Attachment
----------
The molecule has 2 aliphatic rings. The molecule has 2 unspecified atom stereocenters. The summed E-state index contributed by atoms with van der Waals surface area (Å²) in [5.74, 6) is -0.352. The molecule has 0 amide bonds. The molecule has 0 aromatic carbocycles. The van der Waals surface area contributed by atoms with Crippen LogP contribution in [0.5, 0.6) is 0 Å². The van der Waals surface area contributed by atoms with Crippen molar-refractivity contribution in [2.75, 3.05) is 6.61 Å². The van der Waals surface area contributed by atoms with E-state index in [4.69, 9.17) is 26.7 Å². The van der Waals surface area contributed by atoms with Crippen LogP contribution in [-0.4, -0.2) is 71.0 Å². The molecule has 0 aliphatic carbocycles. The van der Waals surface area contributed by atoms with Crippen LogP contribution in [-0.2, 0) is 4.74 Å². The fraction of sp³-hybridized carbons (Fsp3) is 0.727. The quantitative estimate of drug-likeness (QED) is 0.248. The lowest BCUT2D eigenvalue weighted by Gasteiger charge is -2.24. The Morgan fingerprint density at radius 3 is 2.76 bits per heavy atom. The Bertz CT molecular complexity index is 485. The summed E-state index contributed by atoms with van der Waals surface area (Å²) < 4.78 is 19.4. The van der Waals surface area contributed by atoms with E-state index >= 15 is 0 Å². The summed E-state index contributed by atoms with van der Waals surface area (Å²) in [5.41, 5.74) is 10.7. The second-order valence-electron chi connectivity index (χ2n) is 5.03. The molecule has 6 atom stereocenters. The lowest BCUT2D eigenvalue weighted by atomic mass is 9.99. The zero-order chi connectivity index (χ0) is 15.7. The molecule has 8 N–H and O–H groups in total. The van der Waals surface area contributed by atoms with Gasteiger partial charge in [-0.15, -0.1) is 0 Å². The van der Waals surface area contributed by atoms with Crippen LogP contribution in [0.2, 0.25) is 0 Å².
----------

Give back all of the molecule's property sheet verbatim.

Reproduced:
The molecule has 2 aliphatic rings. The molecule has 2 unspecified atom stereocenters. The summed E-state index contributed by atoms with van der Waals surface area (Å²) in [5.74, 6) is -0.352. The molecule has 0 amide bonds. The molecule has 0 aromatic carbocycles. The van der Waals surface area contributed by atoms with Crippen LogP contribution in [0.5, 0.6) is 0 Å². The van der Waals surface area contributed by atoms with Crippen molar-refractivity contribution in [2.75, 3.05) is 6.61 Å². The van der Waals surface area contributed by atoms with E-state index in [4.69, 9.17) is 26.7 Å². The van der Waals surface area contributed by atoms with Crippen LogP contribution in [-0.4, -0.2) is 71.0 Å². The molecule has 0 aliphatic carbocycles. The van der Waals surface area contributed by atoms with Crippen LogP contribution in [-0.2, 0) is 4.74 Å². The fraction of sp³-hybridized carbons (Fsp3) is 0.727. The quantitative estimate of drug-likeness (QED) is 0.248. The lowest BCUT2D eigenvalue weighted by Gasteiger charge is -2.24. The Morgan fingerprint density at radius 3 is 2.76 bits per heavy atom. The Bertz CT molecular complexity index is 485. The summed E-state index contributed by atoms with van der Waals surface area (Å²) < 4.78 is 19.4. The van der Waals surface area contributed by atoms with E-state index >= 15 is 0 Å². The summed E-state index contributed by atoms with van der Waals surface area (Å²) in [5.41, 5.74) is 10.7. The second-order valence-electron chi connectivity index (χ2n) is 5.03. The molecule has 6 atom stereocenters. The lowest BCUT2D eigenvalue weighted by atomic mass is 9.99. The zero-order chi connectivity index (χ0) is 15.7. The molecule has 8 N–H and O–H groups in total. The van der Waals surface area contributed by atoms with Gasteiger partial charge in [-0.15, -0.1) is 0 Å². The van der Waals surface area contributed by atoms with Crippen LogP contribution in [0.2, 0.25) is 0 Å².